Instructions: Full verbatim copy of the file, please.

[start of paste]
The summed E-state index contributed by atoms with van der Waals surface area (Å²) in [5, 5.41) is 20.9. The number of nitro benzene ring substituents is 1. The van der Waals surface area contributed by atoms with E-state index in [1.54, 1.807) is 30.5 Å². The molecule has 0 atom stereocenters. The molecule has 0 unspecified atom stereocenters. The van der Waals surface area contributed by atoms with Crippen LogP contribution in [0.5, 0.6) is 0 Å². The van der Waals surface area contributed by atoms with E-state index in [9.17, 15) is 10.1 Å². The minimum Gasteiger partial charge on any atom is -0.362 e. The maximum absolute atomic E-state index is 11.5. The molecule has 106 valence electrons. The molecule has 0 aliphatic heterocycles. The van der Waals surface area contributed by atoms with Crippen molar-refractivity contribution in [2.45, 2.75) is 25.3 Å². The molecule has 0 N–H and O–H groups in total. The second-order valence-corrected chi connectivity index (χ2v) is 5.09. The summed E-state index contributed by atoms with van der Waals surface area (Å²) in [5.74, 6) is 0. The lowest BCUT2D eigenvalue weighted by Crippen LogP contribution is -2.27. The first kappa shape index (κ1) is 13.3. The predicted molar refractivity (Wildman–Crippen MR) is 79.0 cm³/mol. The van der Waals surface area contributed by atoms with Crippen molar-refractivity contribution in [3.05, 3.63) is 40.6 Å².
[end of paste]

The summed E-state index contributed by atoms with van der Waals surface area (Å²) in [5, 5.41) is 20.9. The number of nitro benzene ring substituents is 1. The van der Waals surface area contributed by atoms with E-state index in [1.54, 1.807) is 30.5 Å². The molecule has 0 atom stereocenters. The molecule has 0 unspecified atom stereocenters. The van der Waals surface area contributed by atoms with Crippen LogP contribution in [0.5, 0.6) is 0 Å². The van der Waals surface area contributed by atoms with E-state index in [9.17, 15) is 10.1 Å². The minimum Gasteiger partial charge on any atom is -0.362 e. The maximum absolute atomic E-state index is 11.5. The molecule has 106 valence electrons. The molecule has 0 aliphatic heterocycles. The van der Waals surface area contributed by atoms with Crippen molar-refractivity contribution in [2.45, 2.75) is 25.3 Å². The molecule has 0 N–H and O–H groups in total. The second-order valence-corrected chi connectivity index (χ2v) is 5.09. The summed E-state index contributed by atoms with van der Waals surface area (Å²) in [5.74, 6) is 0. The lowest BCUT2D eigenvalue weighted by Crippen LogP contribution is -2.27. The first kappa shape index (κ1) is 13.3. The predicted molar refractivity (Wildman–Crippen MR) is 79.0 cm³/mol. The van der Waals surface area contributed by atoms with Crippen molar-refractivity contribution in [3.05, 3.63) is 40.6 Å².